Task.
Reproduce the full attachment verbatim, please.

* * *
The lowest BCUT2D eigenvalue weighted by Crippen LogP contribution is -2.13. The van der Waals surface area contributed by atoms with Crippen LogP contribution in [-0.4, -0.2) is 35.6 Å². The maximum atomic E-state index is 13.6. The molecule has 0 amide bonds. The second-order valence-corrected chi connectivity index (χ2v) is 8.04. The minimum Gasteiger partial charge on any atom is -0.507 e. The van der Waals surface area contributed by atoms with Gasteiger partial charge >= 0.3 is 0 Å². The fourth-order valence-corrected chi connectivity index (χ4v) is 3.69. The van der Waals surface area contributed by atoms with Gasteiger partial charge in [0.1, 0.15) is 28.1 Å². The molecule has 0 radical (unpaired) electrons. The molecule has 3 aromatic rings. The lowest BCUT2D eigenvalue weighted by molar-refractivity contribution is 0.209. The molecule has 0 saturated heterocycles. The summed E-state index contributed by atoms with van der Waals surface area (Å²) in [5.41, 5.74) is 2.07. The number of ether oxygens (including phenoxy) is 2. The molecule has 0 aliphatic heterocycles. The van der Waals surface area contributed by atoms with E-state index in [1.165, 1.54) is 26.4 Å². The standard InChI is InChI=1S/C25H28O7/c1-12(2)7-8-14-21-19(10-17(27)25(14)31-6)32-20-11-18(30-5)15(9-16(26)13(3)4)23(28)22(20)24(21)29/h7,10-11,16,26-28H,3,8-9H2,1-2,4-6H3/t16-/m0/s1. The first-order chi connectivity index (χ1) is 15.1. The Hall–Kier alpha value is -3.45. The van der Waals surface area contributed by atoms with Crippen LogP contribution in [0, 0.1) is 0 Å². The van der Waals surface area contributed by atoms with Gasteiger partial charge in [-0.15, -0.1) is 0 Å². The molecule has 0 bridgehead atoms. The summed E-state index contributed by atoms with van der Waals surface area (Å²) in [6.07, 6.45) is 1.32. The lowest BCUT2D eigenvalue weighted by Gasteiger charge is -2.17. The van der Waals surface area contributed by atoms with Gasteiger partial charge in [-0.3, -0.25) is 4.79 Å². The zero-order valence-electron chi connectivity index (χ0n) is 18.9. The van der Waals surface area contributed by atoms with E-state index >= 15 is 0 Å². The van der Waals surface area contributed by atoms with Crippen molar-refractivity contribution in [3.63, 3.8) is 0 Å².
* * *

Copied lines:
The lowest BCUT2D eigenvalue weighted by Crippen LogP contribution is -2.13. The van der Waals surface area contributed by atoms with Crippen LogP contribution in [-0.4, -0.2) is 35.6 Å². The maximum atomic E-state index is 13.6. The molecule has 0 amide bonds. The second-order valence-corrected chi connectivity index (χ2v) is 8.04. The minimum Gasteiger partial charge on any atom is -0.507 e. The van der Waals surface area contributed by atoms with Gasteiger partial charge >= 0.3 is 0 Å². The fourth-order valence-corrected chi connectivity index (χ4v) is 3.69. The van der Waals surface area contributed by atoms with Gasteiger partial charge in [0.1, 0.15) is 28.1 Å². The molecule has 0 radical (unpaired) electrons. The molecule has 3 aromatic rings. The lowest BCUT2D eigenvalue weighted by molar-refractivity contribution is 0.209. The molecule has 0 saturated heterocycles. The summed E-state index contributed by atoms with van der Waals surface area (Å²) in [5.41, 5.74) is 2.07. The number of ether oxygens (including phenoxy) is 2. The molecule has 0 aliphatic heterocycles. The van der Waals surface area contributed by atoms with E-state index in [1.165, 1.54) is 26.4 Å². The standard InChI is InChI=1S/C25H28O7/c1-12(2)7-8-14-21-19(10-17(27)25(14)31-6)32-20-11-18(30-5)15(9-16(26)13(3)4)23(28)22(20)24(21)29/h7,10-11,16,26-28H,3,8-9H2,1-2,4-6H3/t16-/m0/s1. The first-order chi connectivity index (χ1) is 15.1. The Hall–Kier alpha value is -3.45. The van der Waals surface area contributed by atoms with Crippen LogP contribution in [0, 0.1) is 0 Å². The van der Waals surface area contributed by atoms with Gasteiger partial charge in [-0.15, -0.1) is 0 Å². The molecule has 0 bridgehead atoms. The summed E-state index contributed by atoms with van der Waals surface area (Å²) in [6.07, 6.45) is 1.32. The lowest BCUT2D eigenvalue weighted by Gasteiger charge is -2.17. The van der Waals surface area contributed by atoms with Gasteiger partial charge in [-0.3, -0.25) is 4.79 Å². The zero-order valence-electron chi connectivity index (χ0n) is 18.9. The van der Waals surface area contributed by atoms with E-state index >= 15 is 0 Å². The van der Waals surface area contributed by atoms with Crippen molar-refractivity contribution in [3.63, 3.8) is 0 Å².